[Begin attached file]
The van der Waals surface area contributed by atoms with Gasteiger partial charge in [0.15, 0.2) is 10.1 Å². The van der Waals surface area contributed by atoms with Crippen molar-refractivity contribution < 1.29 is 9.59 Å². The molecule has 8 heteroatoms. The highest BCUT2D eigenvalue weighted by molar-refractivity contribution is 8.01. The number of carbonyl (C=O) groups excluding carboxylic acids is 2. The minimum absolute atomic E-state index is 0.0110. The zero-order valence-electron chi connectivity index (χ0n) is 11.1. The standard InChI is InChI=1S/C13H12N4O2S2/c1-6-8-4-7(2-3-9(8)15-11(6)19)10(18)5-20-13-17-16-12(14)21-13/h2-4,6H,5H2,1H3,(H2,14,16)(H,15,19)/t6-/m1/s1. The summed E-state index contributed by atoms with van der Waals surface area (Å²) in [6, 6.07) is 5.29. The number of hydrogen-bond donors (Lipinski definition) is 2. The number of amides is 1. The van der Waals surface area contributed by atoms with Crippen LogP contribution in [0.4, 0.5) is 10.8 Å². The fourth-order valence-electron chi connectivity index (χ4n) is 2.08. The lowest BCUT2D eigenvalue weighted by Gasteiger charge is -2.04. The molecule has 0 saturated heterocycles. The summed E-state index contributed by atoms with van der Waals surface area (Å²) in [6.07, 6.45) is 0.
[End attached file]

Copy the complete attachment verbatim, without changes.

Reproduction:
The van der Waals surface area contributed by atoms with Gasteiger partial charge in [0.15, 0.2) is 10.1 Å². The van der Waals surface area contributed by atoms with Crippen molar-refractivity contribution < 1.29 is 9.59 Å². The molecule has 8 heteroatoms. The highest BCUT2D eigenvalue weighted by molar-refractivity contribution is 8.01. The number of carbonyl (C=O) groups excluding carboxylic acids is 2. The minimum absolute atomic E-state index is 0.0110. The zero-order valence-electron chi connectivity index (χ0n) is 11.1. The standard InChI is InChI=1S/C13H12N4O2S2/c1-6-8-4-7(2-3-9(8)15-11(6)19)10(18)5-20-13-17-16-12(14)21-13/h2-4,6H,5H2,1H3,(H2,14,16)(H,15,19)/t6-/m1/s1. The summed E-state index contributed by atoms with van der Waals surface area (Å²) in [6, 6.07) is 5.29. The number of hydrogen-bond donors (Lipinski definition) is 2. The number of amides is 1. The van der Waals surface area contributed by atoms with Crippen LogP contribution in [0.4, 0.5) is 10.8 Å². The fourth-order valence-electron chi connectivity index (χ4n) is 2.08. The lowest BCUT2D eigenvalue weighted by Gasteiger charge is -2.04. The molecule has 0 saturated heterocycles. The summed E-state index contributed by atoms with van der Waals surface area (Å²) in [6.07, 6.45) is 0.